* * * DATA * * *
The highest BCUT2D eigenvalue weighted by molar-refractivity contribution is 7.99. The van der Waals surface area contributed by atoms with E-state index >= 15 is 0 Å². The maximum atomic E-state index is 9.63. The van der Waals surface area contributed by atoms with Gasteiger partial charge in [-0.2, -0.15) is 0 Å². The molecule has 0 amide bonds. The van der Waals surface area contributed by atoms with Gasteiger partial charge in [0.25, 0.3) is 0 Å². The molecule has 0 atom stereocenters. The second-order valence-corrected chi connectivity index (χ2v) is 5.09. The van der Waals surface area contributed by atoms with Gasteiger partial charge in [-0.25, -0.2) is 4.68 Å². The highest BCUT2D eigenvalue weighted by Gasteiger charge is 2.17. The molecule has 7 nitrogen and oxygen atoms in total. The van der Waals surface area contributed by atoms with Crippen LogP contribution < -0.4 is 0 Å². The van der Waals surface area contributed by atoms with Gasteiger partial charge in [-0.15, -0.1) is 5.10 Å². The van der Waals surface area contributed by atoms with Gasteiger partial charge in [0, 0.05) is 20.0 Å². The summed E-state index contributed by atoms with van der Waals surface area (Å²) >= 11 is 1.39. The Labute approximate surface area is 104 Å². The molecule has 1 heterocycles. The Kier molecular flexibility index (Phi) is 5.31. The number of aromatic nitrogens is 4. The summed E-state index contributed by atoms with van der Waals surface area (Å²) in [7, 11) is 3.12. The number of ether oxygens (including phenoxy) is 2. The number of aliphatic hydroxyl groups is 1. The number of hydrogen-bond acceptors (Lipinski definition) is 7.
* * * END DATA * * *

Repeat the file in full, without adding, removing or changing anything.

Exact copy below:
The highest BCUT2D eigenvalue weighted by molar-refractivity contribution is 7.99. The van der Waals surface area contributed by atoms with E-state index >= 15 is 0 Å². The maximum atomic E-state index is 9.63. The van der Waals surface area contributed by atoms with Gasteiger partial charge in [-0.2, -0.15) is 0 Å². The molecule has 0 amide bonds. The van der Waals surface area contributed by atoms with Gasteiger partial charge in [0.25, 0.3) is 0 Å². The molecule has 0 atom stereocenters. The second-order valence-corrected chi connectivity index (χ2v) is 5.09. The van der Waals surface area contributed by atoms with Gasteiger partial charge in [-0.25, -0.2) is 4.68 Å². The highest BCUT2D eigenvalue weighted by Gasteiger charge is 2.17. The molecule has 7 nitrogen and oxygen atoms in total. The van der Waals surface area contributed by atoms with Crippen LogP contribution < -0.4 is 0 Å². The van der Waals surface area contributed by atoms with Gasteiger partial charge in [-0.15, -0.1) is 5.10 Å². The van der Waals surface area contributed by atoms with Gasteiger partial charge in [0, 0.05) is 20.0 Å². The summed E-state index contributed by atoms with van der Waals surface area (Å²) >= 11 is 1.39. The Labute approximate surface area is 104 Å². The molecule has 1 heterocycles. The Kier molecular flexibility index (Phi) is 5.31. The number of aromatic nitrogens is 4. The summed E-state index contributed by atoms with van der Waals surface area (Å²) in [7, 11) is 3.12. The number of ether oxygens (including phenoxy) is 2. The number of aliphatic hydroxyl groups is 1. The number of hydrogen-bond acceptors (Lipinski definition) is 7.